”Feeling second best is probably the worst feeling in the world.” The Filipina American author Melissa de la Cruz wrote ”I’m tired of being your best friend. I’m tired of being second best. I won’t settle for that anymore. It’s all or nothing, Schuyler. You have to decide. Him or me.”
I can’t help it, I should go back to soccer, discussing the final of the soccer world cup in 1954, when Germany (that time West Germany won 3:2 against Hungary. While the West German football team’s World Cup win was a real turning point in post-war German history. The aftermath in Hungary is a particular illustration of the effect of a sport event in a poor country for politics.
Children bestseller writer (and attorney; it might be an excellent combination) Rachel Renée Russell in an article in Dork Diaries ”When you feel like you’re always second best” kick around the feelings of middle school girls:”I feel like I’m always second best. I’m always the backup friend, the third wheel. When my teachers tell us to get into pairs, I’m always the one left out. All my friends partner up, and I’m left standing there awkwardly. I’m sick of being everyone’s second choice. No matter how hard I try, I’ll never be good enough. Please help me!” RRR is ready with a possible answer ”So, what if instead of waiting, you picked someone yourself? What if instead of looking dejected, you plastered a big old grin on your face, walked right up to someone before she could choose someone else, and said, “Want to pair up?!?”” Not only middle school girls have this problem: ”Being second is to be the first of the ones who lose” as the arguably the most influential Formula One driver Ayrton Senna (1960-1994).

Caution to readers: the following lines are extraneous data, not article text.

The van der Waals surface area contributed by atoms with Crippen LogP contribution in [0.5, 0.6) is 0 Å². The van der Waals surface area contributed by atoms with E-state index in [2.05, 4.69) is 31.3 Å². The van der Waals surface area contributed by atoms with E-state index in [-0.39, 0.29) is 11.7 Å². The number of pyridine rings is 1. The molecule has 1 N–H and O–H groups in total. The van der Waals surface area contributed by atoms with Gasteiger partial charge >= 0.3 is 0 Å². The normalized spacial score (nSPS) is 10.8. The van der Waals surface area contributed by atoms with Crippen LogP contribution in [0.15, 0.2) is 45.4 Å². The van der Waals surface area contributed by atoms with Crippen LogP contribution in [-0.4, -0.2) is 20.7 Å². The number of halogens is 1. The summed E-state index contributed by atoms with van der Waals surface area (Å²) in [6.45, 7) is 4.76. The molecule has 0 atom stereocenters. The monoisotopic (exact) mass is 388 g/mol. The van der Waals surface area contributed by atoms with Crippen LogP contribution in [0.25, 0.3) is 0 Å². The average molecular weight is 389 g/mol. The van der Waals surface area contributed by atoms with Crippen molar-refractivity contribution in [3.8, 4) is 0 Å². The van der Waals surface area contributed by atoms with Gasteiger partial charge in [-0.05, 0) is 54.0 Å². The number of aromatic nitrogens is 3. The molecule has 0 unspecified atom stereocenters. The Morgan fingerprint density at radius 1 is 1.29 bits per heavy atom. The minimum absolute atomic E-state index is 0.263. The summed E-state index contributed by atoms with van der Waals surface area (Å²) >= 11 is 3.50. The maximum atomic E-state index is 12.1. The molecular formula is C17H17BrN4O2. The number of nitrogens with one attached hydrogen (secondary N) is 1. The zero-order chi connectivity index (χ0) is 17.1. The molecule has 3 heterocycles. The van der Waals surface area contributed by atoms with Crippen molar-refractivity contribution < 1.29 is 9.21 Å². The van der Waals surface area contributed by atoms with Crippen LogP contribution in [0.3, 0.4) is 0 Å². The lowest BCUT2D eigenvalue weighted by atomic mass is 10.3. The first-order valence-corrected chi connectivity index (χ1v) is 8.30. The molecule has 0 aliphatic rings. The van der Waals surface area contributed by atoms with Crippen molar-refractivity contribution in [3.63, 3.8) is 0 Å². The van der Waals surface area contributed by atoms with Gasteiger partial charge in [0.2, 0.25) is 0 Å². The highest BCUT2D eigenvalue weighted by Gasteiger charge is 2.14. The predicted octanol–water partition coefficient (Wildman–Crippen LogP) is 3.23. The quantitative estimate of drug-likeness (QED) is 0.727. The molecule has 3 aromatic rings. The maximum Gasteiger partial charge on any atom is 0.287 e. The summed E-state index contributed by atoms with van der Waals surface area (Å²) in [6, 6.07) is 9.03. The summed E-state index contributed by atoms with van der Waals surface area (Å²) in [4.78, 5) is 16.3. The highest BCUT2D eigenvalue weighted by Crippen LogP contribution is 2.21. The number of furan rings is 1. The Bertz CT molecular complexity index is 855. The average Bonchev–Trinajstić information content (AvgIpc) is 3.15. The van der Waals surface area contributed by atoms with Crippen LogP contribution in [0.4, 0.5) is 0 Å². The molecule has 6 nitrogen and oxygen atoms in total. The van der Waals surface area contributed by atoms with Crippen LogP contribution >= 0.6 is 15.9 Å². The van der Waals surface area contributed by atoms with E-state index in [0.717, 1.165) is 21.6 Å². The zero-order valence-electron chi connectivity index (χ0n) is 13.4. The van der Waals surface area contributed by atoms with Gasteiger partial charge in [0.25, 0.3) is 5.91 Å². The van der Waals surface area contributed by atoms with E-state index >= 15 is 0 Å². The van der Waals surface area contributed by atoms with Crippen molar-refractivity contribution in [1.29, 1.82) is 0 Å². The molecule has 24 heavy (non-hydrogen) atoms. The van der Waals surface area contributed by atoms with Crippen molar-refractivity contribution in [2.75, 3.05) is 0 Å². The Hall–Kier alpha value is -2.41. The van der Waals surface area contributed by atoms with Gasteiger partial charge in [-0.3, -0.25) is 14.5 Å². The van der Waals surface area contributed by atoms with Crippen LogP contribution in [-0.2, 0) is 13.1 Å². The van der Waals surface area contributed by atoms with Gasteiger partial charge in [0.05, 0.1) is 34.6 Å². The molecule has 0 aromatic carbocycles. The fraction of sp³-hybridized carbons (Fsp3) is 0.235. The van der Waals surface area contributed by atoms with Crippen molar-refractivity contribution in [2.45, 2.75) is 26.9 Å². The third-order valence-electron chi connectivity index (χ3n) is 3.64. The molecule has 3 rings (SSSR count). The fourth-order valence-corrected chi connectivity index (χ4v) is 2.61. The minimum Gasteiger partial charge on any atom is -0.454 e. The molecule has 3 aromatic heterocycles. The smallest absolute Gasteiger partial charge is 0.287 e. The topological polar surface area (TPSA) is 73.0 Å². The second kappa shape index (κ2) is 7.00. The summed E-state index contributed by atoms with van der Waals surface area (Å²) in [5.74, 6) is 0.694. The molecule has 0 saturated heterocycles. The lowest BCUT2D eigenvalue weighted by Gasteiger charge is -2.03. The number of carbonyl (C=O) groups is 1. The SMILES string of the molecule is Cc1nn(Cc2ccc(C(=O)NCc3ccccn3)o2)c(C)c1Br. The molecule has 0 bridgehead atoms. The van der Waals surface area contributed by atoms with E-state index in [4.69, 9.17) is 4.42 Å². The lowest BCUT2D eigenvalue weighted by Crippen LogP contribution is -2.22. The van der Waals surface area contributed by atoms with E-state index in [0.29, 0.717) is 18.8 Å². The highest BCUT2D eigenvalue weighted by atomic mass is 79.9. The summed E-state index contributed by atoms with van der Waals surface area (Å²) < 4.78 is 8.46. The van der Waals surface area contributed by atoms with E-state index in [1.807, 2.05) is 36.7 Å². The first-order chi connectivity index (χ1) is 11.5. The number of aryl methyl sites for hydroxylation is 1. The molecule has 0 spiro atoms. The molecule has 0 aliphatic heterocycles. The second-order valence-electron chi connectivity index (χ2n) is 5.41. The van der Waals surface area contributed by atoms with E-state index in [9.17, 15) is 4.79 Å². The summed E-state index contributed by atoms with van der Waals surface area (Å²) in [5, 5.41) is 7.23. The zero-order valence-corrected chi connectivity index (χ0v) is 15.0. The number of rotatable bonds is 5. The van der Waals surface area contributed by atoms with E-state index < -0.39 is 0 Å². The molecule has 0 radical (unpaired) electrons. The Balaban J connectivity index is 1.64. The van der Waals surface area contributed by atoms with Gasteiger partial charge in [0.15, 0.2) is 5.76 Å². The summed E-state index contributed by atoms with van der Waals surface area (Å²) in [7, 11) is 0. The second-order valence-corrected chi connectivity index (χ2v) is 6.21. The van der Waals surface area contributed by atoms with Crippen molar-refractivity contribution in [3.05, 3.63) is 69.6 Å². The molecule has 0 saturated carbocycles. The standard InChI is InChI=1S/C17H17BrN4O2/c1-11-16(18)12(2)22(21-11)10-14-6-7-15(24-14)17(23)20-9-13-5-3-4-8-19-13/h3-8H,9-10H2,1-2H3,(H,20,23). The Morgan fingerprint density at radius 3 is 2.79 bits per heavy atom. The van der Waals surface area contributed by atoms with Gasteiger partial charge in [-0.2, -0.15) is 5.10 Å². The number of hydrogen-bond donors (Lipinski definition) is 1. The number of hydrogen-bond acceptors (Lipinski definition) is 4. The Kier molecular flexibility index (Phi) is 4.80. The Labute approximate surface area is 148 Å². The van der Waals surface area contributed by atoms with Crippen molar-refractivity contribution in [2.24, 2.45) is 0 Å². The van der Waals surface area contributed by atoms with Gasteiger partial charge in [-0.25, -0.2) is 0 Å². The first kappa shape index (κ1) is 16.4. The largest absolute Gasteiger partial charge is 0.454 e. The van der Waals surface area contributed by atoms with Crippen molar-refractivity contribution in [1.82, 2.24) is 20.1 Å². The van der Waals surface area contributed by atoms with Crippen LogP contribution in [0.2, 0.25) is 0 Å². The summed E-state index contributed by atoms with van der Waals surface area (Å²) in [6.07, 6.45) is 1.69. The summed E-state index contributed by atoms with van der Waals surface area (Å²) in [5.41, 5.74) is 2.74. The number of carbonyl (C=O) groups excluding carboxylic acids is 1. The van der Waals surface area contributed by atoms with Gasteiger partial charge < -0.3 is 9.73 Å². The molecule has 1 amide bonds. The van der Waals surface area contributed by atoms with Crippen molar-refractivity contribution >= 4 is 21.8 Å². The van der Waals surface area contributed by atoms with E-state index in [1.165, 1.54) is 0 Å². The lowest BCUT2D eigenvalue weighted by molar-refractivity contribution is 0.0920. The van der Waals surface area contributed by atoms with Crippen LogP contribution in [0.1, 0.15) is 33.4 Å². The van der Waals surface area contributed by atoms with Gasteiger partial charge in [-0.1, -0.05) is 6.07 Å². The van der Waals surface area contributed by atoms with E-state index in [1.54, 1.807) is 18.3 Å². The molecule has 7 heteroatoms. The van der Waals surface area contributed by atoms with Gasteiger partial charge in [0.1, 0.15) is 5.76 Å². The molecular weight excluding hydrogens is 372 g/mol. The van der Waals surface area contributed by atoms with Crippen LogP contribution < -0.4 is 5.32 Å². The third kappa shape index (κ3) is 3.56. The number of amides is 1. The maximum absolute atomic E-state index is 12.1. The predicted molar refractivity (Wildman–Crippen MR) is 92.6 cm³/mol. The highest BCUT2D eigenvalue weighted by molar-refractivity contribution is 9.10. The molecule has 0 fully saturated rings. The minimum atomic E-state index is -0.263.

Abel Kiviat was the 1,500m silver medalist in the 1912 Olympics in Stockholm. He supposed to win when Arnold Jackson ”came from nowhere” to beat him by a mere one tenth of a second. About 70 ((!!) years later, at age 91, Kiviat admitted in an interview: ”I wake up sometimes and say: ‘What the heck happened to me?’ It’s like a nightmare.”
The classic studies in psychology on Olympic medalists clearly state that silver medalists tend to be miserable because they’re comparing themselves to the gold medalists; bronze medalists, on the other hand, are comparing their outcome to those who came in fourth and beyond, and so they tend to be more pleased with themselves than the silver medalists — even though the silver-winners technically beat them. The men’s epee individual competition in the Olympic in Rio de Janiero in 2016 is analyzed. I will tell details of the story in the book itself.